Quit

This photo represents a whole lot of determination. Abigail had been itching to get her hands on Christmas decorations for weeks, and as the final ornaments were strategically placed, she jumped up and down shouting, “Can I put the star on top? Can I put the star on top?” As she looked up at David standing on a chair, ready to suspend her up in the air, she started to backtrack. “Daddy, you should just do it. I don’t think I really want to.” 

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But of course she DID want to. There was a decision to make: quit fear or hold on to it. Go for the top or stay firmly planted on the floor. 

She quit fear.

Then she stretched for the top of that tree with all of the might and courage she should muster, and then she kept reaching, and kept reaching. 

Several weeks ago, my friend Bob Goff posted a quote on Instagram that said, “It’s Thursday. Quit being who you were.” Bob has a habit of quitting things on Thursdays. Most of the time it’s small things, like biting his nails. Sometimes it’s big things, like a multi-decade career. The idea is simple: 1) Get rid of anything that doesn’t need to be in your life, and 2) Focus on who Christ is turning you into.

Here’s my most recent list of quits:

  • Hurry.
  • Distraction when I’m talking to people I love.
  • Phone obsession.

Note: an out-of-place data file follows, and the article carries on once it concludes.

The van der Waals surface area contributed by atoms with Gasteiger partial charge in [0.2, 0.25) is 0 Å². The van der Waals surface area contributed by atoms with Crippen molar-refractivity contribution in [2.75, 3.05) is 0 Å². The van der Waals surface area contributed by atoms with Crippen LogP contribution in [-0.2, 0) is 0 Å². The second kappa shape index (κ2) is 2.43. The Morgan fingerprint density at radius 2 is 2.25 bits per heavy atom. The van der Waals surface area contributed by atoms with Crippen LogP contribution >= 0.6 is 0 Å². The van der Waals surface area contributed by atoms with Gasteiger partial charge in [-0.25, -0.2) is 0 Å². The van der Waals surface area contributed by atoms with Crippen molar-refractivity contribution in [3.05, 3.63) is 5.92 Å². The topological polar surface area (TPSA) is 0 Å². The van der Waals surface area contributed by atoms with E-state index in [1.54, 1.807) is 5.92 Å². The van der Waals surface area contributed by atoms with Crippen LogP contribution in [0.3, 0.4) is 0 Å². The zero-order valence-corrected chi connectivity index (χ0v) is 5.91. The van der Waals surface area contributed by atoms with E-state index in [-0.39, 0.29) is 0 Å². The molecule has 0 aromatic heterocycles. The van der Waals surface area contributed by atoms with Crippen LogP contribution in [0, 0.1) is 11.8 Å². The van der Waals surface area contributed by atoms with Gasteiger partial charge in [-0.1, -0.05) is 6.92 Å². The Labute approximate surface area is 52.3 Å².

• Procrastination on taking care of my health and my body.

If only these were one-time-quits - as simple as deciding once instead of what feels like a million times (everyday). My old habits die hard, as in ridiculously slow painful deaths. One minute I’m 100% on board, and the next, I’ve fallen right back into step with what I quit. I suspect you might be with me on this, and in case you are concerned, we are in good company: Paul felt the same.


Not that I have already obtained all this, or have already arrived at my goal, but I press on to take hold of that for which Christ Jesus took hold of me. Brothers and sisters, I do not consider myself yet to have taken hold of it. But one thing I do: Forgetting what is behind and straining toward what is ahead, I press on toward the goal to win the prize for which God has called me heavenward in Christ Jesus.  Philippians 3:12-14 (NIV) 


Bob’s Instagram post could have come from Paul. He spent a lot of time pleading with folks to quit being who they were, because when we meet Christ, He changes everything - our thinking, our doing, our being. But sometimes it’s easier to give in to who we were. Paul was well aquatinted with the struggle, thus his confession of not having all of this down, but he understood something important: keep forgetting what’s behind and keep pressing forward. Neither are one-and-done.

Since childhood, Paul was trained to find his value and righteousness in adherence to the law, in influence, and in prestige, so embracing grace and unmerited salvation from Christ required a major paradigm shift. I’m sure the temptation to be enough, do enough, and say enough crept in from time-to-time. I’m sure guilt chased him down more than once, after all, before Christ, Paul proudly persecuted and facilitated the death of Christians. He called himself the “chief of sinners” out of true humility because he saw his former life for what it really was. He was confident if God could make him new, He could make anyone new. 

Paul had a lot to forget, to let go of, to leave behind, to quit, and so do we. 

Abigail quit fear (at least long enough to hang a star). I keep quitting my habit of reaching for my phone every time I'm still. Let’s find the next handful of ways to quit being who we were so we can keep becoming the person Christ is turning us into.

Join the conversation by commenting below: What do you need to quit?